Sea moss has received numerous celebrity endorsements on social media in recent years. Kim Kardashian shared on Twitter in 2020 that she included sea moss smoothies as part of her diet; Erewhon Market in Los Angeles offered “Hailey Bieber’s Strawberry Glaze Skin Smoothie”, complete with sea moss gel. In 2019, Meek Mill speculated online whether sea moss made him smarter; later that same year former Disney Channel actress Skai Jackson claimed she consumed sea moss every single day.

Sea moss gained widespread attention last fall when fans of the plant posted panicked social media updates claiming that the Food and Drug Administration would ban all sea moss products due to unproven health claims made about them. While warning letters have already been issued against manufacturers of sea moss-containing products (including one company claiming its product could prevent or treat Covid-19), such posts about banning turned out to be false alarms; nonetheless, their passionate reactions demonstrated just how passionate a following the plant had garnered.

Are the health benefits of sea moss real?

Sea moss in gel or other forms is an easy and low-calorie way to add nutrients to your diet, according to Dr. Melinda Ring of Northwestern University Feinberg School of Medicine’s Osher Center for Integrative Health. She noted how sea moss contains antioxidants which fight free radicals that damage cells as well as large quantities of potassium which helps support muscle contraction and blood pressure control.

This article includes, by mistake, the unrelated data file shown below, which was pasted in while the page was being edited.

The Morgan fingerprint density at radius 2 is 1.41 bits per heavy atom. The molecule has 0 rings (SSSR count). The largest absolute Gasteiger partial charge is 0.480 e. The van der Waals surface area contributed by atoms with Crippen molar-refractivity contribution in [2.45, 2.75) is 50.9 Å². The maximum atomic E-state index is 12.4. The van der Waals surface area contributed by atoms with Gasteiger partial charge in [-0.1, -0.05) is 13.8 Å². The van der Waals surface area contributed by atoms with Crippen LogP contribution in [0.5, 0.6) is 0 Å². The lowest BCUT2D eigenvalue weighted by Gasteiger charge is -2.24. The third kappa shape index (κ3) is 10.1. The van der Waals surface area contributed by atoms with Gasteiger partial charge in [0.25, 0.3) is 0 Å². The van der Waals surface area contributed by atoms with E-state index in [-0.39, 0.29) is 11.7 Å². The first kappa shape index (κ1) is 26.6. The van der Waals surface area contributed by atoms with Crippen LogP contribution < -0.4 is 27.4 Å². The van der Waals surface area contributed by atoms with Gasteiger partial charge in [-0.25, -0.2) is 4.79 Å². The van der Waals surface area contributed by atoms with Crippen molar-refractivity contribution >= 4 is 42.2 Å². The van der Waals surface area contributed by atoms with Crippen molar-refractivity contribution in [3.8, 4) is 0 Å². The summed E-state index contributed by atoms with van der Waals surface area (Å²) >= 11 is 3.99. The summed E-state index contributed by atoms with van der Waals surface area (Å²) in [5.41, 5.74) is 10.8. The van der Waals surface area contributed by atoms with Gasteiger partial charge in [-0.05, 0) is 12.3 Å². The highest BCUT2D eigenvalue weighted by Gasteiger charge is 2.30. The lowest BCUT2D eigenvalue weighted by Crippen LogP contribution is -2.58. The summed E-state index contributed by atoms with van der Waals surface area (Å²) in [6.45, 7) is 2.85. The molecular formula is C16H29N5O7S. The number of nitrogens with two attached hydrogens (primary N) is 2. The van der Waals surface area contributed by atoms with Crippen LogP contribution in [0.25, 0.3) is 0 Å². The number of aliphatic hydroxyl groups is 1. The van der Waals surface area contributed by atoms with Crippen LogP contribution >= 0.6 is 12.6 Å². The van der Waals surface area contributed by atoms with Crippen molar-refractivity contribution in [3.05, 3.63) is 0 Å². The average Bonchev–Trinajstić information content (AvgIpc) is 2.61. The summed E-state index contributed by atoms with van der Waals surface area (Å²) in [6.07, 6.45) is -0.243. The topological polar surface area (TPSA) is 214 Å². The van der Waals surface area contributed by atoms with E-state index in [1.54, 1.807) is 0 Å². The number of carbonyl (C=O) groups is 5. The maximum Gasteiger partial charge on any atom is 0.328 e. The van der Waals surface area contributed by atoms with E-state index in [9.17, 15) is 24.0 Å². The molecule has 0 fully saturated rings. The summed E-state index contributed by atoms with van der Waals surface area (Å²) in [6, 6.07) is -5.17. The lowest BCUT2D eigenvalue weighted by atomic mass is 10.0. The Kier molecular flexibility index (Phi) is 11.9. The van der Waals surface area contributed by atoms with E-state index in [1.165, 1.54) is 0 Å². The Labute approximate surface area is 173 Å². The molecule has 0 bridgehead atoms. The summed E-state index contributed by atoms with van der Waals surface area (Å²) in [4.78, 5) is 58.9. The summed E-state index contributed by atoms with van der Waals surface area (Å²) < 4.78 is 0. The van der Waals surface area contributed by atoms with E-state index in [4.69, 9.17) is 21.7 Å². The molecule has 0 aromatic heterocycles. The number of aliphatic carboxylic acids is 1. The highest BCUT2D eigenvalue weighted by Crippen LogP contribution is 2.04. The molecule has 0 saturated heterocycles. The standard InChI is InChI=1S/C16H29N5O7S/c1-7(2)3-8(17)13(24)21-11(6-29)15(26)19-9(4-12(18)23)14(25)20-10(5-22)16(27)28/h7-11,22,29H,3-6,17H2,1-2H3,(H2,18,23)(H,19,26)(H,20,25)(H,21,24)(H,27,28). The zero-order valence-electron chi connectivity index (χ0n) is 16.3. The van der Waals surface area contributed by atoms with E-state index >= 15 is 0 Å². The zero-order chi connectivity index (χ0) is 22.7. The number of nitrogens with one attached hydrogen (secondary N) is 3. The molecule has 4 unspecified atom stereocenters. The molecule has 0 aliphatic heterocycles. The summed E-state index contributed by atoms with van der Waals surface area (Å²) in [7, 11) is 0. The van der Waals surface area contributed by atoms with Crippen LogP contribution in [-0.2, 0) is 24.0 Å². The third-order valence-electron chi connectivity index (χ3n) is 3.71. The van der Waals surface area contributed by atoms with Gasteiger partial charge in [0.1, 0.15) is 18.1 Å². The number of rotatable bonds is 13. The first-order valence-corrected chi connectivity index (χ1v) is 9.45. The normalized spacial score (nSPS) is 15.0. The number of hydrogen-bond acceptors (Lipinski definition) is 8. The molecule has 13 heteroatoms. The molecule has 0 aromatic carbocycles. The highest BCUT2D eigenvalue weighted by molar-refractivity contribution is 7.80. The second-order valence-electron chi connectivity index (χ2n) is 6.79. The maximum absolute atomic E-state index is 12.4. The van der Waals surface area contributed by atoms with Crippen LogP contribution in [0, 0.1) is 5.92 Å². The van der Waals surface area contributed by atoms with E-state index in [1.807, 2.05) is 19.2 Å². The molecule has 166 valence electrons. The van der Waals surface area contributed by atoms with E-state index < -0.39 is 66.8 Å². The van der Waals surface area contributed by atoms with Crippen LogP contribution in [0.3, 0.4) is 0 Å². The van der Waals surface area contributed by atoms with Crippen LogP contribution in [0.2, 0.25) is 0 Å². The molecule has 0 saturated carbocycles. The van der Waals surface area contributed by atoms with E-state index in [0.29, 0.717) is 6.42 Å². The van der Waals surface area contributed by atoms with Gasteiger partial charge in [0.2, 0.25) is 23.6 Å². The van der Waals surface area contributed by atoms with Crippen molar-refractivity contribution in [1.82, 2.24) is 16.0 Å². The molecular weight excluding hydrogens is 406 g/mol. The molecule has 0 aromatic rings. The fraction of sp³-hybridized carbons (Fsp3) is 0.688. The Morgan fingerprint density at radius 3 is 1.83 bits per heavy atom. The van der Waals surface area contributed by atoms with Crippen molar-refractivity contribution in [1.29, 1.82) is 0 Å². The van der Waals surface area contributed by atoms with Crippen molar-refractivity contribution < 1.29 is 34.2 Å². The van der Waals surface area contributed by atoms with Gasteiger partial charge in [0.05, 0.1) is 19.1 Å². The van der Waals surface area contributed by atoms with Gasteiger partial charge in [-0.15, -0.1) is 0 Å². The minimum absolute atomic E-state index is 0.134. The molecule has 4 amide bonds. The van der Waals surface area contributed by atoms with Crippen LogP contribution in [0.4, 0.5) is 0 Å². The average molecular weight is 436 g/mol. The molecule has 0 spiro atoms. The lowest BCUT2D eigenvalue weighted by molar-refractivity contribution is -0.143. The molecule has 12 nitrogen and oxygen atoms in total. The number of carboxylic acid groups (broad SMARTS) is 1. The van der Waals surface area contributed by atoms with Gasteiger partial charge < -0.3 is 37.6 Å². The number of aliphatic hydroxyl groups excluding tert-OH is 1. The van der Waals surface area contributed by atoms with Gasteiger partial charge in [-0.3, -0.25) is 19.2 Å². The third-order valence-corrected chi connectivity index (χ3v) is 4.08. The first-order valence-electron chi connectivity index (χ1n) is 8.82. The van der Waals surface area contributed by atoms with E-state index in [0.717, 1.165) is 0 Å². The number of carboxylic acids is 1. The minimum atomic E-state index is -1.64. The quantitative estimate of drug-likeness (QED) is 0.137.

While nutrition experts suggest sea moss’ nutrients could offer some health advantages, the hype surrounding its use may be overstated, according to Dr. Ring. “Like other superfoods that have come and gone before this one, there may be something true behind the hype,” she noted. However, “it shouldn’t be seen as some magical solution that everyone needs to consume regularly.

Ms. Levine reported that no clinical trials have investigated whether sea moss can benefit humans; however, seaweed research in general is well established: It contains many of the same vitamins and minerals found in sea moss; additionally some studies indicate certain omega-3 fatty acids and vitamins D/B12 found in some types of seaweed can strengthen immunity systems.

But without solid data on sea moss itself, Dr. Ring noted, its health benefits remain uncertain.

Ms. Levine noted that if you follow a balanced diet, most likely already receiving many of the nutrients found in sea moss gel. If not, she stressed, then eating sea moss won’t mitigate poor nutrition choices; eating more sea moss wouldn’t make up for unhealthy choices like overeating fast food like Big Mac.